“We should expect more colourful heads of hair the world over”
Scientists have discovered why people’s hair turns grey as they age and are now looking into how to potentially reverse it.
This means that people who would like to keep their natural hair colour will be able to do so for life.
The study was carried out by New York University scientists who found that a specific stem cell is responsible for turning hair grey.
Speaking about their findings, Mayumi Ito, a senior investigator and professor in the Department of Dermatology and Department of Cell Biology at NYU, said: “It is the loss of chameleon-like function in melanocyte stems cells (McSCs) that may be responsible for greying and loss of hair colour.
“These findings suggest that melanocyte stem cell motility and reversible differentiation are key to keeping hair healthy and coloured.”
Basically, if the McSCs can keep moving, or if they get stuck and scientists can somehow encourage them to get going again “we should expect more colourful heads of hair the world over,” researchers concluded.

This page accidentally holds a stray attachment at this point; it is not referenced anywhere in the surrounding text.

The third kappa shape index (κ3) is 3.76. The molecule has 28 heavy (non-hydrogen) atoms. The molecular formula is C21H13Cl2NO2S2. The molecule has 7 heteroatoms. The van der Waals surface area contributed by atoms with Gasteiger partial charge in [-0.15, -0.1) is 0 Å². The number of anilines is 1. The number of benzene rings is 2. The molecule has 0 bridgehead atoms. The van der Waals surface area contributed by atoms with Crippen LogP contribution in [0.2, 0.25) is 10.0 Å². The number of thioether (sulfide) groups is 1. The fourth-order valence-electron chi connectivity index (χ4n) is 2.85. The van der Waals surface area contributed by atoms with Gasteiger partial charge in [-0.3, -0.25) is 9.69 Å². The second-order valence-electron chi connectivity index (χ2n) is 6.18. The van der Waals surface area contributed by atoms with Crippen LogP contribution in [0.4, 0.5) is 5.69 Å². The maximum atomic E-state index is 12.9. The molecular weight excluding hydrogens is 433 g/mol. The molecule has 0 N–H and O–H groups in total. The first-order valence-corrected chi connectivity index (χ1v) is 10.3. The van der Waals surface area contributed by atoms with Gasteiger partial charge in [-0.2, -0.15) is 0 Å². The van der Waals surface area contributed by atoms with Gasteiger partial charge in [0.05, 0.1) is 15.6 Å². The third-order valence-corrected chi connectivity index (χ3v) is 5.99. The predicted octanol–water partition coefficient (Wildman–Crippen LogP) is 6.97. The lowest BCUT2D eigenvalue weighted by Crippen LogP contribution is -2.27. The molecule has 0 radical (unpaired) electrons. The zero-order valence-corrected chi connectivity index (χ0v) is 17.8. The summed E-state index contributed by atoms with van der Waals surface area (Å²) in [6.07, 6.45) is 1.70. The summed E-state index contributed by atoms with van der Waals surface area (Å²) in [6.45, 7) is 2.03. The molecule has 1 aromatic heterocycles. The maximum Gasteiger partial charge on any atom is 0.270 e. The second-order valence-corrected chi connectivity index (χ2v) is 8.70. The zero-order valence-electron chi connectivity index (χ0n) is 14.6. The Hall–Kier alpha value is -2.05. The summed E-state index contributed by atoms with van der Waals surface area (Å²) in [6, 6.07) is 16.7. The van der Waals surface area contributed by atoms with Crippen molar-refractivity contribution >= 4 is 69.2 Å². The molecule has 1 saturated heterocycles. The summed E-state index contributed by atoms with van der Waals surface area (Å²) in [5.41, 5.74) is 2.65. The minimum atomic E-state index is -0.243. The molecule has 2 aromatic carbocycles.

“Our study adds to our basic understanding of how melanocyte stem cells work to colour hair,” Qi Sun, a postdoctoral fellow at NYU Langone Health, said in a press release.
“The newfound mechanisms raise the possibility that the same fixed positioning of melanocyte stem cells may exist in humans.
“If so, it presents a potential pathway for reversing or preventing the greying of human hair by helping jammed cells to move again between developing hair follicle compartments.”
The McSCs focus on pigment-making and are different from cells responsible for hair growth, The Sun explained.
The study goes on to suggest that: “For unknown reasons, the melanocyte stem cell system fails earlier than other adult stem cell populations, which leads to hair greying in most humans and mice.”
Scientists are set to continue this research until they find a way to halt the greying of hair with age.
The next step reportedly involves looking at how to get McSCs that have been stuck down, moving again.
Once they achieve this, the stem cells will continue to create pigment and that could mean the end of greys.